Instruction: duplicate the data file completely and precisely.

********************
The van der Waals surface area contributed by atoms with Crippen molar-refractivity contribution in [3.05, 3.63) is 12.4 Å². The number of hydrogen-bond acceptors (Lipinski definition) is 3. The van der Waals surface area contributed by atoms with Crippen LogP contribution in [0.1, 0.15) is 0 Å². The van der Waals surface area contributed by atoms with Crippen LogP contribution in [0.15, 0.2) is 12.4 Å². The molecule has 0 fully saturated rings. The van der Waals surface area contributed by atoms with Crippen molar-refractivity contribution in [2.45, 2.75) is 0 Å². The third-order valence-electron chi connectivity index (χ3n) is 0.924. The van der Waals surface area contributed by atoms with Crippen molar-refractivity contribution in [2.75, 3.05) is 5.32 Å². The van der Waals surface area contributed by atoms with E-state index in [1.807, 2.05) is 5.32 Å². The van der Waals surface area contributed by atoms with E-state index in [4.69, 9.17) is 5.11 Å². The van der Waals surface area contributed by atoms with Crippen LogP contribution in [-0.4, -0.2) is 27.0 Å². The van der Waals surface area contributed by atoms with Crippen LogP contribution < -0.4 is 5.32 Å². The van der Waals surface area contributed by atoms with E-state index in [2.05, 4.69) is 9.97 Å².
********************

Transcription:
The van der Waals surface area contributed by atoms with Crippen molar-refractivity contribution in [3.05, 3.63) is 12.4 Å². The number of hydrogen-bond acceptors (Lipinski definition) is 3. The van der Waals surface area contributed by atoms with Crippen LogP contribution in [0.1, 0.15) is 0 Å². The van der Waals surface area contributed by atoms with Crippen LogP contribution in [0.15, 0.2) is 12.4 Å². The molecule has 0 fully saturated rings. The van der Waals surface area contributed by atoms with Crippen molar-refractivity contribution in [2.45, 2.75) is 0 Å². The third-order valence-electron chi connectivity index (χ3n) is 0.924. The van der Waals surface area contributed by atoms with Crippen molar-refractivity contribution in [2.75, 3.05) is 5.32 Å². The van der Waals surface area contributed by atoms with E-state index in [1.807, 2.05) is 5.32 Å². The van der Waals surface area contributed by atoms with E-state index in [4.69, 9.17) is 5.11 Å². The van der Waals surface area contributed by atoms with Crippen LogP contribution in [-0.4, -0.2) is 27.0 Å². The van der Waals surface area contributed by atoms with Crippen LogP contribution < -0.4 is 5.32 Å². The van der Waals surface area contributed by atoms with E-state index in [2.05, 4.69) is 9.97 Å².